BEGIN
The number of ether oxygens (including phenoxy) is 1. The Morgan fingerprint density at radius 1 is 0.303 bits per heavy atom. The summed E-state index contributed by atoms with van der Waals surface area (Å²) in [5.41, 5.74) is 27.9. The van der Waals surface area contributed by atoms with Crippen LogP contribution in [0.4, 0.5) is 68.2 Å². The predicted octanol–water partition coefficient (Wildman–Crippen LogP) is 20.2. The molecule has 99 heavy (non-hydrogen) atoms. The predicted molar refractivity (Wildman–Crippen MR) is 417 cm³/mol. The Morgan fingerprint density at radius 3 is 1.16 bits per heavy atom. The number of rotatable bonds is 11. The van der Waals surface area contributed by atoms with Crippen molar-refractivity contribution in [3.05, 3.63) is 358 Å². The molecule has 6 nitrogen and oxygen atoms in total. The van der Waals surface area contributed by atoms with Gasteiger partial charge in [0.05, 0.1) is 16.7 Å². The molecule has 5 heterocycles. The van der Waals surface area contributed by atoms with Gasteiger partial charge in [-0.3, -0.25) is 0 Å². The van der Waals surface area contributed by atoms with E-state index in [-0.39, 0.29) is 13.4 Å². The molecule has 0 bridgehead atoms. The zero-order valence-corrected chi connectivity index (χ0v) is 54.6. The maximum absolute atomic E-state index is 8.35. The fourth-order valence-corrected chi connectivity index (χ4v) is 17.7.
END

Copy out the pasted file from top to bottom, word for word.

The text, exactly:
The number of ether oxygens (including phenoxy) is 1. The Morgan fingerprint density at radius 1 is 0.303 bits per heavy atom. The summed E-state index contributed by atoms with van der Waals surface area (Å²) in [5.41, 5.74) is 27.9. The van der Waals surface area contributed by atoms with Crippen LogP contribution in [0.4, 0.5) is 68.2 Å². The predicted octanol–water partition coefficient (Wildman–Crippen LogP) is 20.2. The molecule has 99 heavy (non-hydrogen) atoms. The predicted molar refractivity (Wildman–Crippen MR) is 417 cm³/mol. The Morgan fingerprint density at radius 3 is 1.16 bits per heavy atom. The number of rotatable bonds is 11. The van der Waals surface area contributed by atoms with Crippen molar-refractivity contribution in [3.05, 3.63) is 358 Å². The molecule has 6 nitrogen and oxygen atoms in total. The van der Waals surface area contributed by atoms with Gasteiger partial charge in [0.05, 0.1) is 16.7 Å². The molecule has 5 heterocycles. The van der Waals surface area contributed by atoms with Gasteiger partial charge in [-0.3, -0.25) is 0 Å². The van der Waals surface area contributed by atoms with E-state index in [-0.39, 0.29) is 13.4 Å². The molecule has 0 bridgehead atoms. The zero-order valence-corrected chi connectivity index (χ0v) is 54.6. The maximum absolute atomic E-state index is 8.35. The fourth-order valence-corrected chi connectivity index (χ4v) is 17.7.